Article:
The historic thread concerns a strange set of events at a convent school in the sixties. We have the mystery of why a group of girls each had odd markings appear on their foreheads while sleeping, one of whom died. The other concerns a strange ‘quiet room’ with a painting that seems to come to life, reaching out to them.

This thread of the story gives me some serious Gladys Mitchell vibes in several respects. While the subject matter is clearly pretty dark and disquieting stuff, especially since it involves children, I think it is executed well and I think the solutions to each question struck me as broadly satisfying. A few clues that seal the deal come a little late in the game but even without those I feel we are given enough to have a general idea of what was happening and the motivations for it.

The link between the two strands of the episode is Joanna Lumley who plays Rosalind, the victim’s wife who was one of the children in the historic thread of the story. I think the casting here is absolutely perfect and I think enriches the character. Similarly I really like Nigel Planer’s Franklin – a much better role for him than his earlier appearance in The Reconstituted Corpse.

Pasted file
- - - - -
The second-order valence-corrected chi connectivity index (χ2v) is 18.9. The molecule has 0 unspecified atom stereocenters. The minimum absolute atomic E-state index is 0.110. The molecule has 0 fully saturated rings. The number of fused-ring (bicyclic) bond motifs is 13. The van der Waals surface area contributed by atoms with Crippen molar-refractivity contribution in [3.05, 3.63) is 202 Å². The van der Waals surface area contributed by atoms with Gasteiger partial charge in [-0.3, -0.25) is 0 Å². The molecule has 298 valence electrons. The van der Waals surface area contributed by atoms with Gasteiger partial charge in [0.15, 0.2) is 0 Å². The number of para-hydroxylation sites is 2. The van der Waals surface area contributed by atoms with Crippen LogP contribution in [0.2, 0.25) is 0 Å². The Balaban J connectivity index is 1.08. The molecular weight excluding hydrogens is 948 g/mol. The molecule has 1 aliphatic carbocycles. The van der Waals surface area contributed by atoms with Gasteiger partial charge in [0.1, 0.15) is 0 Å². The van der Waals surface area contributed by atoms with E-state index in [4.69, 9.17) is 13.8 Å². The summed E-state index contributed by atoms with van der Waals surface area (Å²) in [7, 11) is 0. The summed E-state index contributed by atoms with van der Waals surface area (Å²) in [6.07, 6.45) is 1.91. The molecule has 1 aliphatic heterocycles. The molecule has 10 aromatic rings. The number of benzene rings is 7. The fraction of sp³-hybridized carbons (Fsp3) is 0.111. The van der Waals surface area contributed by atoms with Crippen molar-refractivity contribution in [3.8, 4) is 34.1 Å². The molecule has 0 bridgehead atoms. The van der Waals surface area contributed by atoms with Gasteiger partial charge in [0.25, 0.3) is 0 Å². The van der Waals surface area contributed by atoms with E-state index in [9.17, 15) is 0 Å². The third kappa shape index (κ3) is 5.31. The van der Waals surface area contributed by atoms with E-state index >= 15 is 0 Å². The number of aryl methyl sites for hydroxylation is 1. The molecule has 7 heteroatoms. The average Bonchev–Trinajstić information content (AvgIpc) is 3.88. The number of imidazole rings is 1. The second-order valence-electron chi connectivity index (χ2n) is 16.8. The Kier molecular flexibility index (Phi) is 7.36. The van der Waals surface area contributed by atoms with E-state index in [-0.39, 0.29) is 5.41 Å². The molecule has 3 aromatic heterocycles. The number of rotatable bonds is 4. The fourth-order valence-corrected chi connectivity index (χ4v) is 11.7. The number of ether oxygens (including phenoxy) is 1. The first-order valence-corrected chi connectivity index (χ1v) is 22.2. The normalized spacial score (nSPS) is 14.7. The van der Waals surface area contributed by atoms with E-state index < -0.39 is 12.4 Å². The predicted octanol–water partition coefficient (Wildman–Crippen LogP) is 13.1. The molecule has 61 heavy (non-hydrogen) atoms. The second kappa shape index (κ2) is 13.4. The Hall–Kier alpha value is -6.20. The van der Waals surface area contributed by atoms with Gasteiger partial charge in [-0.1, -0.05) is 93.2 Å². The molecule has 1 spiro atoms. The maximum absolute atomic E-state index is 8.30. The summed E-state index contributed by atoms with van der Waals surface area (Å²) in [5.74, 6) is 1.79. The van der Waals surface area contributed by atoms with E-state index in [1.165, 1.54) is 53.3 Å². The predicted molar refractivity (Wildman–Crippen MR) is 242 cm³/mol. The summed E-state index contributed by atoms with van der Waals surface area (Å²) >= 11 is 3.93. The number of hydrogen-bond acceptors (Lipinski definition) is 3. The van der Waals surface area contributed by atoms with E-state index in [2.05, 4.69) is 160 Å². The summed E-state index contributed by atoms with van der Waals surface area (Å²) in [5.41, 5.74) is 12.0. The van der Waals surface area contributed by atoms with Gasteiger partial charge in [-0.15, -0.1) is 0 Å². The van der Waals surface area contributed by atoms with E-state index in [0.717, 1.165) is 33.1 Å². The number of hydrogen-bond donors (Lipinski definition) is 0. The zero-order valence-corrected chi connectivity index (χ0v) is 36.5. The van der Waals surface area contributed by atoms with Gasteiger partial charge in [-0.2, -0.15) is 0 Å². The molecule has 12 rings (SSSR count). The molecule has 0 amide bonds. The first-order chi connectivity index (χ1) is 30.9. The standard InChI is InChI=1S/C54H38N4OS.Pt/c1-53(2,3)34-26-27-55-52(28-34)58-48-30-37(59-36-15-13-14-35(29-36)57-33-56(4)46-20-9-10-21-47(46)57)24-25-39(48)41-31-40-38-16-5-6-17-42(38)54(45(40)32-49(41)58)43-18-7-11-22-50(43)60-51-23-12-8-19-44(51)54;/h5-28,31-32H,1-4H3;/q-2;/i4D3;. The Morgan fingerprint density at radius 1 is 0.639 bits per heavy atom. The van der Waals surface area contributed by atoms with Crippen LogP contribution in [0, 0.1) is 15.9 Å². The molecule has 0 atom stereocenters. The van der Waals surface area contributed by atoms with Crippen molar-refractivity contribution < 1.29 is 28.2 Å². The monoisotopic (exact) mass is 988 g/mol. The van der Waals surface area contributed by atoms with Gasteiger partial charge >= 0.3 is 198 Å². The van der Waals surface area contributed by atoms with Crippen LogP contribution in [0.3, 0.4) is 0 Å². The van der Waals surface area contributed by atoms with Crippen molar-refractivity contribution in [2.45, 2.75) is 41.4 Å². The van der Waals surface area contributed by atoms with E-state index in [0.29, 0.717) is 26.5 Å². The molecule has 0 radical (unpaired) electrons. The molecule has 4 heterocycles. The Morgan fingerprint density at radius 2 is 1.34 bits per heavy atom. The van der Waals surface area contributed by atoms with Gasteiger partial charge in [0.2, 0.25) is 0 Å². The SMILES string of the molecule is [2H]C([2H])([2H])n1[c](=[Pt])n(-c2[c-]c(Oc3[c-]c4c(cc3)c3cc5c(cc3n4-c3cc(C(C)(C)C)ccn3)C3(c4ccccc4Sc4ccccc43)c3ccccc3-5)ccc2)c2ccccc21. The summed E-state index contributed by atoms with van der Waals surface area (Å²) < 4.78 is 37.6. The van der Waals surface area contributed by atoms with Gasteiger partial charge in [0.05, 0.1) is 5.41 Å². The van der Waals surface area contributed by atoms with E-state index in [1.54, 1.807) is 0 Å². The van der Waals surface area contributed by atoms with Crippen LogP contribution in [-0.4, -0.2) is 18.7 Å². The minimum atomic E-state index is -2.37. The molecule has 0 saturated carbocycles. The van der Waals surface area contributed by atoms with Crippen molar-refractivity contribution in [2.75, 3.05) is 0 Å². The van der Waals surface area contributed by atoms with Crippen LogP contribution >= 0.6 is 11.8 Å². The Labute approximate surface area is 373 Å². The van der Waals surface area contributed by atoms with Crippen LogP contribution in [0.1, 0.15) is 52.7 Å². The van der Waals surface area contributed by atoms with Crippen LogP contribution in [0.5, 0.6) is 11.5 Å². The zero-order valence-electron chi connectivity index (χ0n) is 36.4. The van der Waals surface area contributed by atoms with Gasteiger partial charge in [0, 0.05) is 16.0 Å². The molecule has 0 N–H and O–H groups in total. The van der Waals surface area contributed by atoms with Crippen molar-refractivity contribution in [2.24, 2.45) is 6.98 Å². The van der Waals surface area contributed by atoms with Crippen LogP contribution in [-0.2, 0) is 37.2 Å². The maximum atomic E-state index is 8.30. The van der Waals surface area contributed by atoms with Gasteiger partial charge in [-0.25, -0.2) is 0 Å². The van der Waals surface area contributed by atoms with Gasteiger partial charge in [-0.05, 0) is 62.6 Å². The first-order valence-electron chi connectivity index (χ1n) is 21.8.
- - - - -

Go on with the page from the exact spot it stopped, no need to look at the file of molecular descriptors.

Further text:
Of course, this is not a perfect episode by any stretch. I have already alluded to my having some issues with an aspect of the motive for the disappearance which feels a little weak. My bigger problem comes though with a secondary development that takes place towards the end of the episode which feels rather silly. Unfortunately I can’t discuss it here without spoiling it but I think this would have been a more satisfying outing had the story omitted it. It’s hard to view this as anything but an attempt to pad out the story with one extra surprising twist.

Overall then I have to say that this has been about the most pleasant surprise this project has given me. It’s tonally consistent in a way few episodes have been in the past few seasons and offers up several intriguing impossibilities. Had I been asked at the start of this to produce a ranked list of episodes I think this may have been towards the foot of that list – instead, while I would not say it is a Championship contender it may well be looking at a Euro Cup spot. As surprises go that’s a great one.

Finally, before I get to the spoiler section, let me offer a couple of links to some contemporary reviews of this episode for some alternate perspectives. TomCat reviewed this on Beneath the Stains of Time while the Puzzle Doctor shared thoughts on In Search of the Classic Mystery Novel.

Aidan Spoils Everything

ROT-13: